Image: San Suu Kyi
Myanmar News Agency via AFP - Ge
A picture provided by Myanmar News Agency  Aung San Suu Kyi, left, meeting senior party leaders in Yangon on Friday.
updated 11/9/2007 6:05:19 AM ET 2007-11-09T11:05:19

Myanmar's Aung San Suu Kyi on Friday met members of her opposition party for the first time since 2004, as she pledged to cooperate with the regime that has kept her under house arrest for years.

The pro-democracy leader also met with a junta official appointed to liaise with her, a Myanmar official said, amid hopes of a thaw in relations with the generals who crushed street protests against their rule in September.

Aung San Suu Kyi spoke with members of her National League for Democracy at a government guest house in Yangon, an NLD source told Agence France-Presse, the first time she has been allowed to see them since May 2004.

The party source said he believed the three central executive committee members held a joint meeting with Aung San Suu Kyi and Labour Minister Aung Kyi, whom the junta has appointed as a go-between with the opposition leader.

Witnesses said the Nobel peace prize winner spent around two-and-a-half hours in the building. The meetings follow UN envoy Ibrahim Gambari's six-day mission to Asia, which he said had led to progress towards establishing a dialogue between the junta and the country's pro-democracy movement.

'Ready to cooperate'
Aung San Suu Kyi, in a statement read out by Gambari in Singapore, said she was willing to cooperate with the junta, which has ruled Myanmar, formerly known as Burma, for the past 45 years.

"In the interest of the nation, I stand ready to cooperate with the government in order to make this process of dialogue a success," she said.

It was the first such pledge since she was last put under house arrest in 2003.

"Daw Suu's statement was an important one for the benefit of the people and the country. We are also satisfied with it," NLD spokesman Nyan Win told AFP.

"It is potentially good," said a political analyst in Myanmar who asked not to be named.

"Most people wanted to see an improvement (in relations between NLD and junta)," the analyst said.

"People are so desperate." Aung San Suu Kyi, daughter of independence hero General Aung San, has spent 12 of the past 18 years under house arrest at her lakeside home in Yangon.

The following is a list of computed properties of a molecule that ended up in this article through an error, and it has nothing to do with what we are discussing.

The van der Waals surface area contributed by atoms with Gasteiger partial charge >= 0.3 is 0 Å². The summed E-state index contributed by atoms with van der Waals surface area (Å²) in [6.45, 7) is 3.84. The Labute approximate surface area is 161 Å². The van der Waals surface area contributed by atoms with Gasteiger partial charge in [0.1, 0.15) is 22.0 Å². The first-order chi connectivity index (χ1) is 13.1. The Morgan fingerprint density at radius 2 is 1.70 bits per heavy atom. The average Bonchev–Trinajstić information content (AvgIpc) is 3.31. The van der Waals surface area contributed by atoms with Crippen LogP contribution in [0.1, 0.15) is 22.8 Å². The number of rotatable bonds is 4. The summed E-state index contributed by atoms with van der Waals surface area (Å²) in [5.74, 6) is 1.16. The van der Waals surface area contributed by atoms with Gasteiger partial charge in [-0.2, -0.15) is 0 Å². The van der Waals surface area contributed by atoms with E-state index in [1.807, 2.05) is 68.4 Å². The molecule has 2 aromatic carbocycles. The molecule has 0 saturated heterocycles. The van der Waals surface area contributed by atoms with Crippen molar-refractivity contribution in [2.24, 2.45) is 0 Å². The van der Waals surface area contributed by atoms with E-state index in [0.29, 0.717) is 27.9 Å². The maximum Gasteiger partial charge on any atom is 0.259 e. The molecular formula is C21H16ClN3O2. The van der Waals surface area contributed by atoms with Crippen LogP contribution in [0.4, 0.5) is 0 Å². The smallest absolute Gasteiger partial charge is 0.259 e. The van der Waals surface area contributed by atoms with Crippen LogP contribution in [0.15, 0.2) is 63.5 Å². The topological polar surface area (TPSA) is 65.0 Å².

'Constructive' talks
She welcomed the appointment last month of Aung Kyi as the government's go-between, describing October 25 talks with him as "constructive".

"I expect that this phase of preliminary consultations will conclude soon so that a meaningful and timebound dialogue with the SPDC (government) leadership can start as early as possible," said Aung San Suu Kyi, widely known as "The Lady." Any dialogue with the junta would be "guided by the policies and wishes" of her party, but she would also need to consult with other groups and ethnic minorities, according to her statement read by Gambari.

The Nigerian diplomat met Aung San Suu Kyi on Thursday after warning the junta against a return to the status quo that existed before the mass pro-democracy protests were put down.

His mission ended without a meeting with junta leader Senior General Than Shwe, although the UN envoy met several officials and NLD members.

The junta head had previously offered dialogue with Aung San Suu Kyi but on condition that she drop her support for international sanctions, which have been further tightened since the September crackdown.

The generals appear determined to follow their own so-called "road map" to democracy that has so far excluded Aung San Suu Kyi and the NLD, which won an overwhelming election victory in 1990 but was never allowed to take office.

"As desired by the people, the government will continue carrying out democratic reforms in accordance with the seven-step road map," the New Light of Myanmar said Friday at the end of full-page coverage of Gambari's visit.

"And it will also continue striving earnestly for national reconsolidation in true cooperation with the UN," it said.

The pro-democracy protests began in mid-August after a massive hike in the price of everyday fuel, but escalated into the biggest threat to the generals in nearly 20 years when Buddhist monks emerged to lead the movement.

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